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A TD Economics report published this week predicts a Canadian housing market downturn within two years.
“We anticipate an eventual modest price correction as we approach 2018,” writes Brian DePratto, a TD economist, in the four-page report.
The correction would be in the range of 5 to 10 per cent and would mostly play out in the Greater Toronto and Greater Vancouver markets, DePratto tells BuzzBuzzNews in a followup interview.
“This is not a crash. I want to make that clear. This is more of a normalization,” he adds.
In the report, DePratto cites the main causes of the correction that TD is calling for: “The impetus provided from past downward movements in interest rates will fade, while a number of macro-prudential measures will further weigh on activity.”
The macroprudential measures include increasing the minimum down payment on homes in the $500,000 to $1 million range, as well as the recently implemented 15-per-cent tax on foreign residential real estate buyers in Metro Vancouver, DePratto explains.
Also, he notes “there’s a change in how the insurance premiums are paid on Canadian mortgage-backed securities,” adding lenders are likely to pass added costs stemming from this down to consumers.
Recently, Canada Mortgage and Housing Corporation (CMHC) raised fees it charges some financial institutions.
Low interest rates, which have boosted homebuying activity, will begin to have a fizzling effect simply because “so many people have already taken advantage of the increased affordability [low rates] have offered,” DePratto suggests.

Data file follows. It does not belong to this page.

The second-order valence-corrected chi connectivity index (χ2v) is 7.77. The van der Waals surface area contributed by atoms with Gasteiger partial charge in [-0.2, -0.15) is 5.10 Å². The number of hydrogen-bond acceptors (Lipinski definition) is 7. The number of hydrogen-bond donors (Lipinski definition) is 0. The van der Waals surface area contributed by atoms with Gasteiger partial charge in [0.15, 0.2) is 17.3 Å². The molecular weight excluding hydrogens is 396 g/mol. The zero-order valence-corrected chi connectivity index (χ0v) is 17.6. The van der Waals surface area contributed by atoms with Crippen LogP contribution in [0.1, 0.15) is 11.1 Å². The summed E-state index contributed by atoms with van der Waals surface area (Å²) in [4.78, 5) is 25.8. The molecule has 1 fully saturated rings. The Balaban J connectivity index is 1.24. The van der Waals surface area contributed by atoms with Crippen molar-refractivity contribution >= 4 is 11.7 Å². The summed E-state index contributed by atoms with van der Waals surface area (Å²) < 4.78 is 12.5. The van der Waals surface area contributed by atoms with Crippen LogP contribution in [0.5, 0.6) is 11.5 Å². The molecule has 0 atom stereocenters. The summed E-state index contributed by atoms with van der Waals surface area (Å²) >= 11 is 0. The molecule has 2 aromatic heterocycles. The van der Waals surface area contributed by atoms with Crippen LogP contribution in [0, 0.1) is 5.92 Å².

Over time, the pool of would-be buyers who can benefit from lower mortgage payments shrinks.
“The increasing of rates would be a headwind,” DePratto says, but the economist doesn’t expect this to happen until 2018 as Canada’s economy has been performing sluggishly.
Many policymakers and observers alike had expected the relatively weak Canadian dollar to boost exports, making up at least in part for the economic ramifications of the struggling energy sector. Instead, “export volumes pulled back” through the first half of this year, the TD report highlights.
Even after the kind of housing market correction TD is forecasting, GTA and Greater Vancouver home prices would still be soaring.
“We’re still talking about a very, very high overall level of house prices, especially when you benchmark that against the median income,” DePratto says.
Last month, the benchmark price of a Metro Vancouver home was $930,400, a roaring increase of 32.6 per cent compared to July 2015. Meantime, the average price of a Toronto home hit $709,825 in July, up 16.6 per cent year-over-year.
“The end result [of the correction] should be a housing market share of economic activity more in line with historic experience. However, this will be a drawn out process, likely to take several years to occur,” DePratto notes in the report.
“It’s not an overnight process.”